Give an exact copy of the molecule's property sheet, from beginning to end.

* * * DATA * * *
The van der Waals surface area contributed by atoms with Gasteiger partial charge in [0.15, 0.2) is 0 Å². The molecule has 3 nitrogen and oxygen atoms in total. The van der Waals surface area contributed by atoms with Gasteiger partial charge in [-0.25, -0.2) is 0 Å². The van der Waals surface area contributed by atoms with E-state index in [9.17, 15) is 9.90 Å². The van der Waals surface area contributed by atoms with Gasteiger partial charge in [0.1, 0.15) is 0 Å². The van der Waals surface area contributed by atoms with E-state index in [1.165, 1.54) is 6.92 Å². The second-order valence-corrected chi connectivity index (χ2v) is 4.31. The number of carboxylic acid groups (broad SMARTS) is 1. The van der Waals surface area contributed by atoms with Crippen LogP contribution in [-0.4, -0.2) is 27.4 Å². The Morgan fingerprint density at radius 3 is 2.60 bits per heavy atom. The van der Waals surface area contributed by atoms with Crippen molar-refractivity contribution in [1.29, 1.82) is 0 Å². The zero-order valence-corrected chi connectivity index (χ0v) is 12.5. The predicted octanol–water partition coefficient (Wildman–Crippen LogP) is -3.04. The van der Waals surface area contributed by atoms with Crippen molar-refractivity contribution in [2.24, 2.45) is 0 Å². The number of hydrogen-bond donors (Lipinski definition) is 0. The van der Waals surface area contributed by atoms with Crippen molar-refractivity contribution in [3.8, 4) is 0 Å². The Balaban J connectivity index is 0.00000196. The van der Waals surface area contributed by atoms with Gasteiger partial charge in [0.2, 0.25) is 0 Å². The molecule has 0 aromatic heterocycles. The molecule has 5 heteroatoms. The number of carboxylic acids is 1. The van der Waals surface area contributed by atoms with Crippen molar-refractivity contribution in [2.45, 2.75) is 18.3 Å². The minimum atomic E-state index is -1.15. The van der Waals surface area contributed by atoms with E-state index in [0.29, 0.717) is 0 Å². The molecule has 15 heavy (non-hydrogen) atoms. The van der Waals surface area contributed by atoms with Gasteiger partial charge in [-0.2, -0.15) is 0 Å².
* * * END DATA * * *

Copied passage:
The van der Waals surface area contributed by atoms with Gasteiger partial charge in [0.15, 0.2) is 0 Å². The molecule has 3 nitrogen and oxygen atoms in total. The van der Waals surface area contributed by atoms with Gasteiger partial charge in [-0.25, -0.2) is 0 Å². The van der Waals surface area contributed by atoms with E-state index in [9.17, 15) is 9.90 Å². The van der Waals surface area contributed by atoms with Gasteiger partial charge in [0.1, 0.15) is 0 Å². The van der Waals surface area contributed by atoms with E-state index in [1.165, 1.54) is 6.92 Å². The second-order valence-corrected chi connectivity index (χ2v) is 4.31. The number of carboxylic acid groups (broad SMARTS) is 1. The van der Waals surface area contributed by atoms with Crippen LogP contribution in [-0.4, -0.2) is 27.4 Å². The Morgan fingerprint density at radius 3 is 2.60 bits per heavy atom. The van der Waals surface area contributed by atoms with Crippen molar-refractivity contribution in [1.29, 1.82) is 0 Å². The zero-order valence-corrected chi connectivity index (χ0v) is 12.5. The predicted octanol–water partition coefficient (Wildman–Crippen LogP) is -3.04. The van der Waals surface area contributed by atoms with Crippen molar-refractivity contribution in [2.24, 2.45) is 0 Å². The number of hydrogen-bond donors (Lipinski definition) is 0. The van der Waals surface area contributed by atoms with Crippen molar-refractivity contribution in [3.8, 4) is 0 Å². The Balaban J connectivity index is 0.00000196. The van der Waals surface area contributed by atoms with Gasteiger partial charge in [0.2, 0.25) is 0 Å². The molecule has 0 aromatic heterocycles. The molecule has 5 heteroatoms. The number of carboxylic acids is 1. The van der Waals surface area contributed by atoms with Crippen molar-refractivity contribution in [2.45, 2.75) is 18.3 Å². The minimum atomic E-state index is -1.15. The van der Waals surface area contributed by atoms with E-state index in [0.29, 0.717) is 0 Å². The molecule has 15 heavy (non-hydrogen) atoms. The van der Waals surface area contributed by atoms with Gasteiger partial charge in [-0.2, -0.15) is 0 Å².